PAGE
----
Over the years, most couples cobble together some sort of arrangement for sharing financial information that works for them. But beyond the month-to-month bill-paying and budgeting, there are some important documents that are easy to overlook but can affect your long-term finances.
RETIREMENT PLANS: Take the time to fully acquaint each other with your employers' retirement benefits. You need to coordinate them if you hope to retire at approximately the same time. Familiarize yourselves with all pension plans, 401(k) accounts and IRAs. For a complete picture of what you stand to receive in retirement, you should also review each other's Social Security benefits statements (request them by clicking on "Top 10 Services" at www.ssa.gov.
CREDIT CARD DOCUMENTS: You may not care to know the details of each other's credit card accounts. But it's wise to know where to find the account numbers in case one of you loses your wallet in Timbuktu and needs the other to cancel the accounts.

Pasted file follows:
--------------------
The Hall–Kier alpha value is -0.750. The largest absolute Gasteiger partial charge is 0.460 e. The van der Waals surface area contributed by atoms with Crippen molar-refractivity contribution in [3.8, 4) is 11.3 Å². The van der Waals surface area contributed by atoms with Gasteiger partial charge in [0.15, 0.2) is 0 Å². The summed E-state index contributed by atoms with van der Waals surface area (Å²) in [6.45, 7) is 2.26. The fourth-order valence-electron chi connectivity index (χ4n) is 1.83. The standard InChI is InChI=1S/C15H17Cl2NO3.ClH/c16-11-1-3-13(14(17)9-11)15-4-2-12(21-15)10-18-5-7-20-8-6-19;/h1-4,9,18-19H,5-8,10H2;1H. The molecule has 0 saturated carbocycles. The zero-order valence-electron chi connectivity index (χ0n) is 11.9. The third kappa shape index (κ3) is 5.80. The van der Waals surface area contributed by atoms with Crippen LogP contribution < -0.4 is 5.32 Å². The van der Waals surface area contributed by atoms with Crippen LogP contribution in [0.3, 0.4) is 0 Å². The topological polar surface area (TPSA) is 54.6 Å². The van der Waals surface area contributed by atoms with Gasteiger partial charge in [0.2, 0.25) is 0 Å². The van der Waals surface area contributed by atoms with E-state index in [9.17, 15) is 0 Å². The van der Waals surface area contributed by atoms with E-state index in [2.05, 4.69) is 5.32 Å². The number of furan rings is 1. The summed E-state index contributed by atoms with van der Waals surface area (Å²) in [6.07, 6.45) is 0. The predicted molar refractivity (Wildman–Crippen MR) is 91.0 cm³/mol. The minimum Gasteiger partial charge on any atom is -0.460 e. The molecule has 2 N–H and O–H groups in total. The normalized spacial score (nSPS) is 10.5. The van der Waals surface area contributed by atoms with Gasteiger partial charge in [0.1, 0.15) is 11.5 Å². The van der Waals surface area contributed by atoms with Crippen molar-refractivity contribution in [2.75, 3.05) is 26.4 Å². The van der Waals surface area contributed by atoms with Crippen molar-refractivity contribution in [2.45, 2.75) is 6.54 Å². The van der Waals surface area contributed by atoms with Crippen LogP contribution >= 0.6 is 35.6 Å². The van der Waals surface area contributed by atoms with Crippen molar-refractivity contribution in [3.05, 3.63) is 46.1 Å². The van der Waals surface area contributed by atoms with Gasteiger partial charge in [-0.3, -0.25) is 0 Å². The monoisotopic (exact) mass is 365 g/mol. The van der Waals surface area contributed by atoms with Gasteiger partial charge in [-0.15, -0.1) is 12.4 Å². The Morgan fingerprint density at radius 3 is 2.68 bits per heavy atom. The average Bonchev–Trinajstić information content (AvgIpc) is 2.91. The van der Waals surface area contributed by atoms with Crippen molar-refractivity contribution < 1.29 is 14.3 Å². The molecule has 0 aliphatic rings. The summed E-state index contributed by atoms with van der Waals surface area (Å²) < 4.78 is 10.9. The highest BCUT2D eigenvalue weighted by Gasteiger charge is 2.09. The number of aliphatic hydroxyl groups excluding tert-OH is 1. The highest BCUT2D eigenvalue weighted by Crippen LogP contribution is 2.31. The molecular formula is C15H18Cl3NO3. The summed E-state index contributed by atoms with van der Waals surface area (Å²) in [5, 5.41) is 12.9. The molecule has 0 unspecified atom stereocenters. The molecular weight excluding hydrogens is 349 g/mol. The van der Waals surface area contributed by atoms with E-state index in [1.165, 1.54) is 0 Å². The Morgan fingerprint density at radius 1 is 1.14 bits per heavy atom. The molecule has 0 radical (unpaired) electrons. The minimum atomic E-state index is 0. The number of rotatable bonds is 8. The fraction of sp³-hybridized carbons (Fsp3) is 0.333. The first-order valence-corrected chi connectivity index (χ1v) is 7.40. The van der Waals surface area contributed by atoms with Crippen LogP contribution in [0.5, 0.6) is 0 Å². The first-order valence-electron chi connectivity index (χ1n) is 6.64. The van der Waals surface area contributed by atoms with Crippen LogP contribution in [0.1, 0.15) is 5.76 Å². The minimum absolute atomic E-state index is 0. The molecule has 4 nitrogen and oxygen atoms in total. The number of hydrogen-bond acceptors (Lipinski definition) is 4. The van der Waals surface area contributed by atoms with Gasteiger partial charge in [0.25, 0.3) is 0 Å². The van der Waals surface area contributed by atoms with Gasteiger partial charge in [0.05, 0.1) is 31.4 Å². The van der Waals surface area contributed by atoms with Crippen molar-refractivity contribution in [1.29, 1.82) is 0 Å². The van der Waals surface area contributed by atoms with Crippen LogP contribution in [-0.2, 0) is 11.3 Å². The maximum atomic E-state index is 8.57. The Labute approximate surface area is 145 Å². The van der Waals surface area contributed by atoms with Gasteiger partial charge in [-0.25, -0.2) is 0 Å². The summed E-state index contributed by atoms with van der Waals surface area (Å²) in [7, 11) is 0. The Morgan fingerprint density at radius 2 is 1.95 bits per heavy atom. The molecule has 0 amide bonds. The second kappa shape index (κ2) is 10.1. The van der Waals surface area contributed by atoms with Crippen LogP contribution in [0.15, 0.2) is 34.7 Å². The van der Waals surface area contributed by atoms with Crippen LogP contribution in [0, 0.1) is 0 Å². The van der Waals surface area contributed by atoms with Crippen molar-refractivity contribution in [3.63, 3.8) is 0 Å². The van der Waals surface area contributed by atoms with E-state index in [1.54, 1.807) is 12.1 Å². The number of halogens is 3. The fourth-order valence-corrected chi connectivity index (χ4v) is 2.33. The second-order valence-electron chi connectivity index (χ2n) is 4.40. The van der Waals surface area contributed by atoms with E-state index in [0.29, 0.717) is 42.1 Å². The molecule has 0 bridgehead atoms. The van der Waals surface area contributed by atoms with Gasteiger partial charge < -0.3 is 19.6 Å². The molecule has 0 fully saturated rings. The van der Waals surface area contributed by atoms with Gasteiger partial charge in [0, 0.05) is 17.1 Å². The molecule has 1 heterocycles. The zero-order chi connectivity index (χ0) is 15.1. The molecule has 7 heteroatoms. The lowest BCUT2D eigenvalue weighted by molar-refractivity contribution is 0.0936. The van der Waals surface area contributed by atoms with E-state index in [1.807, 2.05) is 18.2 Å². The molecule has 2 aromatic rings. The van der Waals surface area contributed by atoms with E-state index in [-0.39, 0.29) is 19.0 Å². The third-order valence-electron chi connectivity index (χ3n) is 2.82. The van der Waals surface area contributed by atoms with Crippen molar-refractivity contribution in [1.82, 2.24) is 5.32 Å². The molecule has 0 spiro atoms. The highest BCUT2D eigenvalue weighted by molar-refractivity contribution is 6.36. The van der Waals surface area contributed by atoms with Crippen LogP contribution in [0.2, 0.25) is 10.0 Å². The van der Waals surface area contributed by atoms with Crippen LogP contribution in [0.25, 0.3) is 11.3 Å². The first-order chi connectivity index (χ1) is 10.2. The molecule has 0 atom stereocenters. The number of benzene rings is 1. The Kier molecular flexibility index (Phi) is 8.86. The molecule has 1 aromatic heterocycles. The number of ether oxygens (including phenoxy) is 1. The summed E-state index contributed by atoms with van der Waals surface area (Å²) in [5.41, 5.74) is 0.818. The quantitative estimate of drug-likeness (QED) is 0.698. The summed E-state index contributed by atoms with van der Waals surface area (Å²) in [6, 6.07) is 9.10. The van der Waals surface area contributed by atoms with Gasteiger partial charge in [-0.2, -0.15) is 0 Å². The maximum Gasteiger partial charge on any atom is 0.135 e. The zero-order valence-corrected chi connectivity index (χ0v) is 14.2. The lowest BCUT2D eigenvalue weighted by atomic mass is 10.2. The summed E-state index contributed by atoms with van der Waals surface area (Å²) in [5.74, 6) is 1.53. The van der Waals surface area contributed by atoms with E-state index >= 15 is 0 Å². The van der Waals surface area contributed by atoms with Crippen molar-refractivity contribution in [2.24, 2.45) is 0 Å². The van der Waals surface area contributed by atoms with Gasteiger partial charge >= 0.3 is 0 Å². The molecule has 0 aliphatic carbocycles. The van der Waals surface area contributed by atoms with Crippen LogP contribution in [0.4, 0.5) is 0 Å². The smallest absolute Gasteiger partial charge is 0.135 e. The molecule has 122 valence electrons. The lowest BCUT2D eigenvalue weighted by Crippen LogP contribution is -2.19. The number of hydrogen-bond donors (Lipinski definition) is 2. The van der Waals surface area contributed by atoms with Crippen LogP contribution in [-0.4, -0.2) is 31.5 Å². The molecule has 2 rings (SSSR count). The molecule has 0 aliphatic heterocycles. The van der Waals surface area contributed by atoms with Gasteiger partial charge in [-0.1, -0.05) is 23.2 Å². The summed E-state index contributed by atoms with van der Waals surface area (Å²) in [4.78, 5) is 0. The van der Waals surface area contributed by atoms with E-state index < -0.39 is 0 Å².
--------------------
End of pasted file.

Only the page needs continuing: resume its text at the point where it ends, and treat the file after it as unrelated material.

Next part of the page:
POWER OF ATTORNEY: If you have any assets that you don't own jointly, each of you should have power of attorney for the other, just in case one becomes ill or otherwise unavailable. You can limit a power of attorney to specific functions for a certain period, such as selling stocks or withdrawing money while you are traveling, or you can draw up a broad document that would authorize your partner to handle almost any situation in your absence.
WILLS, TRUSTS AND LIFE INSURANCE: It's especially important to share information about these documents if either of you has been married before. There could be restrictions on how some assets may be used — and beneficiaries left unchanged by mistake.
Make sure your partner knows where to find your will. Your lawyer can keep a copy, and you might want to keep your own copy at home in a fireproof box or safe.